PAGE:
AI – Risk of Extinction

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Imagine for a minute you were given an investment opportunity which could be life-changing, enough to make you better off than you are now, maybe even seriously rich. But the price of entry was that you had to put every single asset you owned into it and there was a small chance it would go to absolute zero — even a 5-10 per cent probability that this would occur.

Would you do it?

I wouldn’t consider it, even for a second. Yet, these are the risks we are being asked to take with our live Generative AI experiment, at least according to some AI experts.


If you think P(Doom) sounds worrying, trust your instincts. P(Doom) is the term AI researchers are using to describe the probability that Artificial Super Intelligence will emerge and become an existential risk for humanity. (What a wonderful little moniker.)

Here is the crazy thing. Many learned AI researchers now have this probability sitting as high as 20-50 per cent. Kinda scary. Even a 5 per cent chance to wipe out our species is a worry… and there is almost no one who has a ratio smaller than this. Sam Altman, the CEO of Open AI, who created ChatGPT, has publicly said the risk is real and he has a P(Doom) at around 5 per cent.

It’s at this point that we must remember that we are not talking about something bad happening here, like, say, a recession, or a war, a hurricane, or even a pandemic. All of these we’ve faced before and, with a lot of pain, have overcome, collectively. We are talking about the end of humanity – it doesn’t get any heavier than that.

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Says Who?

Some of those with a P(Doom) at worryingly high levels are not fear-mongering crackpots, but those deeply involved in giving birth to AI. Here are some of the worried AI researchers and their P(Doom) percentages.

  • Michael Tontchev, a former Microsoft software developer and current senior software lead at Meta has his at 20 per cent.
  • Paul Christiano, a former OpenAI researcher who also holds a Ph.D. in theoretical computer science from UC Berkeley has his at 50 per cent.
  • Eliezer Yudkowsky, a renowned AI researcher and decision theorist has his at 50 per cent.
  • Geoffrey Hinton, known as the godfather of AI and a recent Google employee has his at 50 per cent.

Cold War 2.0 & AI Bunkers

As a keynote speaker on the future and AI, the most common question i get asked is if we will face a ‘Terminator Moment’. And just like at the height of the Cold War, those with their fingers on the button seem to be the only ones with a bunker they can run to if things go wrong.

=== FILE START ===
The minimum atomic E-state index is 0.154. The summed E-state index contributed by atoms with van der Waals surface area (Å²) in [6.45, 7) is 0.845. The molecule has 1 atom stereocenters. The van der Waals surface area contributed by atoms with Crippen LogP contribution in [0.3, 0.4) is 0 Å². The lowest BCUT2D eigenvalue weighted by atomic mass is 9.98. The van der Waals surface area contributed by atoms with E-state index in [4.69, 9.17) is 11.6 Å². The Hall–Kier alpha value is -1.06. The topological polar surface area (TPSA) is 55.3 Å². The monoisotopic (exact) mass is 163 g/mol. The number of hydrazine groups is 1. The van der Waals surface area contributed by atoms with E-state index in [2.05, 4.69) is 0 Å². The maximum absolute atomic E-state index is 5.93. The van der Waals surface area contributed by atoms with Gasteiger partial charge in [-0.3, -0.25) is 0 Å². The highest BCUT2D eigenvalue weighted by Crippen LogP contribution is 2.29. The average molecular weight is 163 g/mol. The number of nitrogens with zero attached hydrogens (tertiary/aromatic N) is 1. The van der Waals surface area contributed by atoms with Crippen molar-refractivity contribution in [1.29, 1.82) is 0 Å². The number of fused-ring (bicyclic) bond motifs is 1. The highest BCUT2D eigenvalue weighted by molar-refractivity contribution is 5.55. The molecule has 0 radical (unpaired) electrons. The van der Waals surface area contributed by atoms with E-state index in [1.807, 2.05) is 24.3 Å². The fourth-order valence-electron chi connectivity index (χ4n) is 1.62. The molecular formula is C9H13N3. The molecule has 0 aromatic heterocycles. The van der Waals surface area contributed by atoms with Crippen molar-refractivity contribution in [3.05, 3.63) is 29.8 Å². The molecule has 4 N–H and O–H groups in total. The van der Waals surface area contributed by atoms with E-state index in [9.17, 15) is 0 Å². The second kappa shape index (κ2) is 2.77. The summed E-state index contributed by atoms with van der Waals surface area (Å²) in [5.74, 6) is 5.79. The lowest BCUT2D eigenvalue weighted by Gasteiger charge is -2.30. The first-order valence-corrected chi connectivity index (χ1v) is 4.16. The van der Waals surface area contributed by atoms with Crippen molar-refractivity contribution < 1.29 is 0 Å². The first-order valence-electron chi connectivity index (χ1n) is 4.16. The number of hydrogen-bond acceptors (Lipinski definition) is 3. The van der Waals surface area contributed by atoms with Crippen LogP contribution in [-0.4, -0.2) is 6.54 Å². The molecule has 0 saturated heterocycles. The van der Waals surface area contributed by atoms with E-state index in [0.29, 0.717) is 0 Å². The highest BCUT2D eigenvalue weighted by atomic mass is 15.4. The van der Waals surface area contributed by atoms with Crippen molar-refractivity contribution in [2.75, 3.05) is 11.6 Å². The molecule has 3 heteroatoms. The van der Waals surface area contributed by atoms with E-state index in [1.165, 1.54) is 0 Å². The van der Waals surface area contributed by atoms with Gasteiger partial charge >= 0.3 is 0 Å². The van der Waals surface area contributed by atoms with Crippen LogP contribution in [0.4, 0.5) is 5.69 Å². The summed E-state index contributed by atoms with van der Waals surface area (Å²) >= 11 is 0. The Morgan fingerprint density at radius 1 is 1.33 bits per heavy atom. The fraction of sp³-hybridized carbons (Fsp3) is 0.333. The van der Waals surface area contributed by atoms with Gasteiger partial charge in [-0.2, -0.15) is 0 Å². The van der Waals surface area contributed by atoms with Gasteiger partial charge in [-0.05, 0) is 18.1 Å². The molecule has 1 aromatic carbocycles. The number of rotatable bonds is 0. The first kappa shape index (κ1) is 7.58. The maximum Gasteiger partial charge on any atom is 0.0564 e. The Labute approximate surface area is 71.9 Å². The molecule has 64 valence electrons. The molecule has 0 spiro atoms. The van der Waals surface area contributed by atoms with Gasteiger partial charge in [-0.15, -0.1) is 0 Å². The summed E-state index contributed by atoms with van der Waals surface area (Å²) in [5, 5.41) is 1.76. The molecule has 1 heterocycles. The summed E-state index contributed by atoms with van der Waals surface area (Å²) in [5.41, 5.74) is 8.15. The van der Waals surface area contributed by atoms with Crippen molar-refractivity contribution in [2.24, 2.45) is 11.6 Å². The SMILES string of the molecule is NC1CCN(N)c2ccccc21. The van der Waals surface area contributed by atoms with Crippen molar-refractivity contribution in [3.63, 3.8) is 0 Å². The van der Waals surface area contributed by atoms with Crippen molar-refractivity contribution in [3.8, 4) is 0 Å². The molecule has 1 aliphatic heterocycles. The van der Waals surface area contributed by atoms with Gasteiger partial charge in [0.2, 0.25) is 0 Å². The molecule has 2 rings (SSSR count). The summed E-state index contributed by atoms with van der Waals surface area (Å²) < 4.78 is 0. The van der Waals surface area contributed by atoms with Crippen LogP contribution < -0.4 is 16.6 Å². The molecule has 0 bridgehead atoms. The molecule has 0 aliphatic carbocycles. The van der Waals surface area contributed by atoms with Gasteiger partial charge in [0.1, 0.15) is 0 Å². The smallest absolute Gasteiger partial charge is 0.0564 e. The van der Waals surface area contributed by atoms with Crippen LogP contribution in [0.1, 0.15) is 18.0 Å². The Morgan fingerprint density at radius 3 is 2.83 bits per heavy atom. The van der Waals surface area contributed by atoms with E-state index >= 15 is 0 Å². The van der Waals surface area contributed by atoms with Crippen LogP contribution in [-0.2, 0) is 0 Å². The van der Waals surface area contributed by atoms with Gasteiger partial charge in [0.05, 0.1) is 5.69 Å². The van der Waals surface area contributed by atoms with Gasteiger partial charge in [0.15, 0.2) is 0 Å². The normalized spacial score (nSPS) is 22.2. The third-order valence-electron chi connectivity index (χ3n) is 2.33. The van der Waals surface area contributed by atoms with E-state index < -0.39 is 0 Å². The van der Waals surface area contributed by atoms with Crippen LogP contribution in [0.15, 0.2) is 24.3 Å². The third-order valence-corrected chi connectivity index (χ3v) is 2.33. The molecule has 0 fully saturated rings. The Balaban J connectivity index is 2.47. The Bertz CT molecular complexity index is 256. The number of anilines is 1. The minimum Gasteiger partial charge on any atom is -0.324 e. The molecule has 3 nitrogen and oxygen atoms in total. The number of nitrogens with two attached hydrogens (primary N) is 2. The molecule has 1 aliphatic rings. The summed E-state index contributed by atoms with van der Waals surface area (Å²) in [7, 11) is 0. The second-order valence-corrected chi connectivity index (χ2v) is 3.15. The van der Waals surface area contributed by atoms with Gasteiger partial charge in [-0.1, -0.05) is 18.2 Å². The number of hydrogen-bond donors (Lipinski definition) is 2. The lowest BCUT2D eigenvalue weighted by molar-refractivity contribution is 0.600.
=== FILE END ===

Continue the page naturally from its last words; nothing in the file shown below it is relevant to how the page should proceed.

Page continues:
In 2016, Altman said in an interview he was prepping for survival in the event of catastrophe such as a rogue AI, claiming to have guns, gold, potassium iodide, antibiotics, batteries, water, gas masks from the Israeli Defence Force, and a big patch of land in Big Sur that he can fly to.

Altman’s doomsday vision of AI gone wrong is not uncommon in Silicon Valley. No tech billionaire worth his salt doesn’t have a post-apocalyptic contingency plan and remote bunker. Both Peter Thiel and Google co-founder Larry Page have snapped up land in New Zealand and built bunkers. They literally have private jets filled with fuel – which they don’t use – and pilots paid to wait for this ‘nuclear moment’.

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“Steve was amazing, awesome and all the superlatives. His insights on AI were absolutely incredible as was the feedback from our customers.”

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The AI Saviour?

Readers will know that I’m typically positive when it comes to the emancipating power of technology. And the last thing I want to be accused of is fear-mongering. There is a counter-argument to the worries about the AI threat:

We may not be able to survive without it. Really.

It seems to me that the probability of our species surviving other existential risks is greater than most experts’ AI P(Doom). The nuclear threat is still very real, and possibly greater than it ever was during the Cold War. While we theoretically control it, we can only count ourselves lucky that a crazed suicide bomber or rogue terrorist group hasn’t secured and deployed nuclear weapons.

Likewise, despite our progress with renewable energy, I can’t see progress by any large nation-state, which gives me the confidence to believe we can reduce our global emissions to the level needed before we reach a point of no return. We are still largely addicted to fossil fuels, GDP, economic growth, and consumption.

Maybe the thing we actually need is an all-omniscient, benevolent AI to save us from ourselves!

An AI which can uncover new forms of yet-to-be-discovered highly available energy, or ways to ensure we circumvent nuclear disaster via ‘Artificial Diplomacy’, an AI which can help us navigate species-level dangers which are already clear and present.

Keep Thinking,